Magazine article Opera Canada

Neil Crory on the Rebuilt la Fenice

Magazine article Opera Canada

Neil Crory on the Rebuilt la Fenice

Article excerpt

VENEZIA. VENICE. FROM ITS WINDING CANALS AND narrow, labyrinthine streets to the decaying facades of age-old palaces that hang like an endless tapestry along the banks of the Grand Canal, this magical--magisterial--city continues to seduce with its sense of history, mystery and romance.

For centuries, newcomers to the city known as La Serenissima have succumbed to its spell. And while many have written of their fascination, it is the American novelist, Henry James, who best sums up for me the essence of Venice's attraction. "The essential character of the most melancholy of cities," he wrote in the 1870s, "resides simply in its being the most beautiful of tombs. Nowhere else has the past been laid to rest with such tenderness, such a sadness of resignation and remembrance. Nowhere else is the present so alien, so discontinuous, so like a crowd in a cemetery without garlands for the graves."


The economy of Venice--for centuries a major political and maritime power--is now heavily rooted in tourism. With its trademark gondolas, campaniles and bridges, and such architectural wonders as the Palazzo Ducale, Basilica di San Marco and Santa Maria della Salute, Venice has become something of a European Disneyland, with hordes of tourists invading the slumbering city each morning, seemingly intent on plundering the many museums, churches, palaces, shops and restaurants. But through it all, Venice manages to retain--to radiate--a sense of quiet dignity.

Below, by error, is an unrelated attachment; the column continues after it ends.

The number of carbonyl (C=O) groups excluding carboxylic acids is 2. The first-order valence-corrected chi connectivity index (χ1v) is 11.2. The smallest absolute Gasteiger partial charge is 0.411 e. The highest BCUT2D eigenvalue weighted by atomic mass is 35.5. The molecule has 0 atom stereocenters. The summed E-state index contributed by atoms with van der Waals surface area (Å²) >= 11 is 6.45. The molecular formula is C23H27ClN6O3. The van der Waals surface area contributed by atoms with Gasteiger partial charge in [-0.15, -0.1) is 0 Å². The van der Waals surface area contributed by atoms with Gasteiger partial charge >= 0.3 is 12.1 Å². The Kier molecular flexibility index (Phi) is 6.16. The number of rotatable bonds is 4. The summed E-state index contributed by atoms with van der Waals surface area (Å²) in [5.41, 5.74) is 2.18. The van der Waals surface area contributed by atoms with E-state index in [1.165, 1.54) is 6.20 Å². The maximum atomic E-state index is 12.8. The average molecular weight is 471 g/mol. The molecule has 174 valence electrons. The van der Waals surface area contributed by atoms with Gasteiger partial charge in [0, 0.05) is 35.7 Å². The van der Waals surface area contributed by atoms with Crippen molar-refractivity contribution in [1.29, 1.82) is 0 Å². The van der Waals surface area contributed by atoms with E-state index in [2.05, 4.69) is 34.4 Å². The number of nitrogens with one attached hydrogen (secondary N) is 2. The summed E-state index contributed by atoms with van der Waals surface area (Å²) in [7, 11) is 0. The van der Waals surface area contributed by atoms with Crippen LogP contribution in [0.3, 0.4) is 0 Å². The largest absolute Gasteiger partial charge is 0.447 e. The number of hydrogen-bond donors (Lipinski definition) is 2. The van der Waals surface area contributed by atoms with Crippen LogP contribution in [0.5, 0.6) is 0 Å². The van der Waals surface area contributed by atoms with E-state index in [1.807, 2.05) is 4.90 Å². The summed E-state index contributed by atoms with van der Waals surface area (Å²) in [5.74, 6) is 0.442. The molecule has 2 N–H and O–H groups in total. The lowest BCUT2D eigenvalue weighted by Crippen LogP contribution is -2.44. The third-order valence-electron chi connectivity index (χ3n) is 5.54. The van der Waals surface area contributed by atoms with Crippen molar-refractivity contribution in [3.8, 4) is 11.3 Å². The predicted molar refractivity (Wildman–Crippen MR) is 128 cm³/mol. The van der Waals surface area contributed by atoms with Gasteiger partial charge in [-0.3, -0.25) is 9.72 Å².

Although a lot of the music available in Venice today is of the sort that is churned out for the tourist trade, the musical history of the city is a rich one. Gabrieli, Monteverdi and Cavalli all flourished here in the late 16th and early 17th centuries, as did Vivaldi a century later. Venice was also home to one of history's most prominent female composers, Barbara Strozzi. But perhaps most significantly of all, Venice, along with Florence, was the birthplace of a new art form that we now call opera, and, in 1637, the site of the world's first public opera house.

Since it first opened its doors in April 1792, La Fenice (The Phoenix) has been the main centre of operatic activity in Venice, with operas such as Rossini's Tancredi and Semiramide, Bellini's I Capuleti e i Montecchi, Verdi's Ernani, Attila, Rigoletto, La traviata, and Simon Boccanegra, Stravinsky's The Rake's Progress and Britten's The Turn of the Screw--to name only a few--all receiving their world premieres there. …

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